However, decoupling applies within China as well: the enclave of Hong Kong, which under its basic law enjoys civil liberties denied to the mainland, allowed hundreds of thousands of protesters to hold a candlelit vigil.
But 1989, the year of Tiananmen Square, was reckoned at the time to be a unique moment, the arrival of unipolarity, not decoupling. The fall of the Berlin Wall, the end of the Cold War and, here at home, the ascendancy of FW de Klerk and his reform agenda were famously — or fatuously — described by Francis Fukuyama as “the end of history”. The liberal, or Washington, economic and political consensus appeared ascendant and unchallengeable.
But China, and far less successfully Russia, challenged that consensus by adopting what Israeli academic Azar Gat describes as “authoritarian capitalism”. By shifting their economies from communism to capitalism, they switched to a “far more efficient brand of authoritarianism”. Ironically, the two defeated powers of the Second World War, Japan and Germany, with far smaller economies and with incomparably worse predations of human rights, had attempted something similar, and failed. But the ability of the west, in the wake of the current financial crisis, to continue to define and influence the course of economic and democratic events has been damaged. Globalisation guru Martin Wolf suggests that “the collapse of the western financial system, while China flourishes, marks a humiliating end to the unipolar moment”.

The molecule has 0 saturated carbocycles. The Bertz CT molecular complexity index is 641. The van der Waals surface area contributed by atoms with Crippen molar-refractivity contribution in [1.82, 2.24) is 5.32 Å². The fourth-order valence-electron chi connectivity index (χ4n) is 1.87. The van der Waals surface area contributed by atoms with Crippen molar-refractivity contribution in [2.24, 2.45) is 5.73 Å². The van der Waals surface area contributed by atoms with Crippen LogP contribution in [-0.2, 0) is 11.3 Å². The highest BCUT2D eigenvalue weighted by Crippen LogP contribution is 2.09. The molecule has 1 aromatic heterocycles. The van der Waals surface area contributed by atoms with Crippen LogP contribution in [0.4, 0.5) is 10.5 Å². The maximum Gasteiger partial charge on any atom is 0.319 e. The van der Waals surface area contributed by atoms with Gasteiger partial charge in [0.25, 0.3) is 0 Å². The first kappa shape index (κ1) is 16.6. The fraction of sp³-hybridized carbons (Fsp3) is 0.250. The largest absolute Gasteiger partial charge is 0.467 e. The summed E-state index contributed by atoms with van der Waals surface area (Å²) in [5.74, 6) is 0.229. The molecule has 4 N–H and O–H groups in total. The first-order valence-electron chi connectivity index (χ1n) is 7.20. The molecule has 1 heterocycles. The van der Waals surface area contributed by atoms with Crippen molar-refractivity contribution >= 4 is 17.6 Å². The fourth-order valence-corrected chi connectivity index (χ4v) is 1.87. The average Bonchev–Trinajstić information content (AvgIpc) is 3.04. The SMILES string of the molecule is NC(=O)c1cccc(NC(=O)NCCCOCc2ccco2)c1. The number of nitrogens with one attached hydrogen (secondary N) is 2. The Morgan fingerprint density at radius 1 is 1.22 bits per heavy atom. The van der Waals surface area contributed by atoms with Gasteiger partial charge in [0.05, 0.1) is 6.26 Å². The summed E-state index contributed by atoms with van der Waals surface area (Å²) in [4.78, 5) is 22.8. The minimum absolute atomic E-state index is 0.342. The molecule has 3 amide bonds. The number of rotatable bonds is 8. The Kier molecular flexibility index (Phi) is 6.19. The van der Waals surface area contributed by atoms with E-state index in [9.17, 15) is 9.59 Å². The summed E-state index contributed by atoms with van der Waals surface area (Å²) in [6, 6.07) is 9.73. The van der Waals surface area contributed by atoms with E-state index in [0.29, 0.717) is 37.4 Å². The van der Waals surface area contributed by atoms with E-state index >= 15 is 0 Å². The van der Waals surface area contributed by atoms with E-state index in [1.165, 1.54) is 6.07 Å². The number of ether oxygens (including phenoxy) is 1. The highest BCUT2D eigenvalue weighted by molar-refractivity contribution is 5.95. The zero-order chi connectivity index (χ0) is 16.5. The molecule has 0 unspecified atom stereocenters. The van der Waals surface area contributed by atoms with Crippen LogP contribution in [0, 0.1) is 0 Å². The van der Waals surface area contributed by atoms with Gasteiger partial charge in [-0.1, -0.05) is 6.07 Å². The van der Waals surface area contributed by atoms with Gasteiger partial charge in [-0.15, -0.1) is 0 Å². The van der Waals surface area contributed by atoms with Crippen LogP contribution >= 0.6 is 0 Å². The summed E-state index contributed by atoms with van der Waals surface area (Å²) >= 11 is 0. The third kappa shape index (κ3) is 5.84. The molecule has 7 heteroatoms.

Last week, the New York Times thundered: “Beijing may be able to repress the memory of Tiananmen, but the yearning for freedom remains.” But, in fact, a number of influential commentators, who acknowledge the suppression of freedom, question this assumption. And it’s not simply the fact that, according to the World Bank, Chinese economic growth and planning have seen the fastest reduction of people living in absolute poverty in recent economic history, accounting for over 75% of the developing world’s total. James Kunge, who witnessed the events of 20 years ago, wrote in the Financial Times last week: “In a world of moral fluidity, Tiananmen is a gratifyingly fixed reference for our judgment of others... (but) I question the western assumption that the demonstrators were ‘pro-democracy’. The reality was less coherent.”